EAH is not a new clinical condition. The first known report of EAH was by Noakes in a lay running magazine about an athlete participating in the 1981 Comrades Marathon in South Africa and the first scientific publication on EAH was in 1985 about four ultra-endurance runners (37). Around the same time, there were reports of EAH in an American running magazine of a case during the 100-mile Western States Endurance Run (31) and in the Journal of the American Medical Association of cases during 50-mile and 100-km ultramarathons (8).

Participation in ultra-endurance events has been increasing exponentially over the last 20 years (20, 41, 43), and ultramarathon running is one sport that has attracted particular research interest on a wide range of medical problems and specifically on EAH (2, 17, 22, 23, 25, 40). Medical consensus guidelines exist on how to deal with EAH in remote environments especially during ultra-endurance foot races (25). In 2015, the 3rd International Exercise-Associated Hyponatremia Consensus Panel met and published an updated consensus statement to address the morbidity and mortality associated with this preventable fluid imbalance (15).


EAH is defined by a [Na+] below the lower limit of normal (usually 135 mmol/L) either during or up to 24 hours after physical activity (15). It may be clinically asymptomatic, often only discovered during scientific studies (4, 22, 29), or clinically symptomatic with either mild or serious clinical features described in detail below. EAH is often classified as mild ([Na+] of 130-134 mmol/L), moderate ([Na+] of 125-129 mmol/L), or severe ([Na+] <125 mmol/L) but clinical symptoms not only depend on the degree of hyponatremia, but also on the rate of decline in sodium concentration (12, 15). Severe symptomatic EAH with neurological signs due to cerebral edema (EAHE) is a life-threatening condition that requires urgent medical evaluation and treatment (15).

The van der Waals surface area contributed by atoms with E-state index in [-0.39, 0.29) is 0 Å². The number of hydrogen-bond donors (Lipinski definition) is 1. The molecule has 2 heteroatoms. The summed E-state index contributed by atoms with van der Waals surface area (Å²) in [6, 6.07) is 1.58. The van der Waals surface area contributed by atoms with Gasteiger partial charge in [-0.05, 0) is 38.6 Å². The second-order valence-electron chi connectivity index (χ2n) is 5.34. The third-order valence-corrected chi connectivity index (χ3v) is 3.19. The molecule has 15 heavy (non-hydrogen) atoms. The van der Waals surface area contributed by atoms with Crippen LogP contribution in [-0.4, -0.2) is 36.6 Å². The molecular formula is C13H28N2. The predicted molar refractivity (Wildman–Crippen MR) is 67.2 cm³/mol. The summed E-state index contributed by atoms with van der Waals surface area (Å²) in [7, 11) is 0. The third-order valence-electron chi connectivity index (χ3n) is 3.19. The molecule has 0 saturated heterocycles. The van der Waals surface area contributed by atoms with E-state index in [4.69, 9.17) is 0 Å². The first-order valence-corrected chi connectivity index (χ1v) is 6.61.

Less than 1% of athletes begin exercise in a hyponatremic state, providing evidence that this condition generally develops during or after exercise (15). Incidence varies according to type of sport and exercise, and has been well investigated in ultra-endurance events with hyponatremia being as common as 51% after a 161-km ultramarathon (22), 42% during multi-day ultramarathons (4), and 11% after an Ironman triathlon (6). Studies have also found asymptomatic EAH incidence to be 33% after a rugby match (13) and 70% among elite German junior rowers during a four week training camp (34). Confirmed deaths due to EAH have occurred in endurance runners, a triathlete, and an endurance canoeist as well as in hikers, high school American football players, military personnel and police (13, 36, 52).